Islander Bahama 28

1976 Islander 28, Superior Wisconsin -

The Islander Bahama pocket sailboat is a beautiful boat with a five-and-a-half-foot draft and 3,300 pounds of ballast. The sails track well and respond smoothly to the helm. The unusually tall beam (10 feet) are broad for a small boat like the Islander Bahama 28 but make for a fast boat which is also stable in the breeze and light air.

The interior is modular with teak components (which were fabricated in a mill and assembled off the boat). It was then installed just before the deck was fitted.

The interior is made of stained-oak countertops with a saloon table and whicker-fronted teak doors for the cabinets.

The Bahama models are known for their U-shaped galleys with the icebox located aft, a stovetop in the middle, and a sink facing the folding saloon.

The standard models of Islanders normally have an L-shaped galley with the sink in the aft.


Owning a small boat can be great. There are plenty of advantages of owning a medium to small-sized boat:

  • Cheaper rack fees for storage
  • The option of storing it on your property
  • Smaller boat = smaller trailer = smaller vehicle needed for transport
  • Much more affordable than a larger boat
  • Easier to clean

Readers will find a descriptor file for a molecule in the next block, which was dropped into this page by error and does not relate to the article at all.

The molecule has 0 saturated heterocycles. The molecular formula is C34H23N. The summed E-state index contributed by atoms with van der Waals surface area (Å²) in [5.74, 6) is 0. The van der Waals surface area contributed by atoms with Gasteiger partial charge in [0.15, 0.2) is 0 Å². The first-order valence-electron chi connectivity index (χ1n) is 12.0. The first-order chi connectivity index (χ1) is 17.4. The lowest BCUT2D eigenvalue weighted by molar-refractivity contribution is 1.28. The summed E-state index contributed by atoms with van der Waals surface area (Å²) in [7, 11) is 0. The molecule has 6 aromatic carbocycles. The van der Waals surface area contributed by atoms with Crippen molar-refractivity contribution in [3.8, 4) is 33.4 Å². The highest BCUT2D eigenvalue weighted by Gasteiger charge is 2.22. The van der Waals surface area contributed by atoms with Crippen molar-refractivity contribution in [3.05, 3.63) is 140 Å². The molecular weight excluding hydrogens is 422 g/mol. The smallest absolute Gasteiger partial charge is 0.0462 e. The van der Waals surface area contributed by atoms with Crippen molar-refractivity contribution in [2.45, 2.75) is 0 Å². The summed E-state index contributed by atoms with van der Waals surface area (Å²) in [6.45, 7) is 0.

However, there are also specific problems that come with owning a smaller boat, including:

  • Small craft warnings – when you’re in a smaller boat out on the rough water, you’ll end up running into much more trouble than larger boats.
  • Small deck space – when you need or want some crewman with you on a small boat, there’s more of a chance that there will be an accident because there isn’t much room to work with.
  • On a bigger boat, you’ll have more room for emergency equipment. On a small boat, there should be plenty of room for the necessities when it comes to emergency gear. The chances that you’ll need power anchor windlasses, dinghy lifts, bow thrusters, and stabilizers aren’t as big when you’re in your small vessel (in calm waters). However, it’s convenient to have the bigger emergency equipment if something does happen.

Final Thoughts:

When you decide to buy a new boat, it can be like buying a car. It’s exciting, nerve-wracking, and it can also be expensive. But it doesn’t have to be.

Make a list of the amenities you want, as well as a list of prices:

  • What are you going to use your boat for? Which amenities do you need for those activities?
  • What is the highest price you will go (including all of the extra fees and taxes)?
  • How much do you have for annual fees? Insurance, slip or rack rental, etc.
  • What is your ideal (realistic) price for the boat itself (including engine and trailer)?

If you want to look into used boats out of here, make sure you set aside a little money for a marine specialist. This person can look at the boat to make sure it is sound and seaworthy. Not to worry, At Omega water marine, our specialists do all the necessary inspections to make sure you get just the best delivered to you even at the comfort of your home.

Often, just the peace of mind is worth the price.

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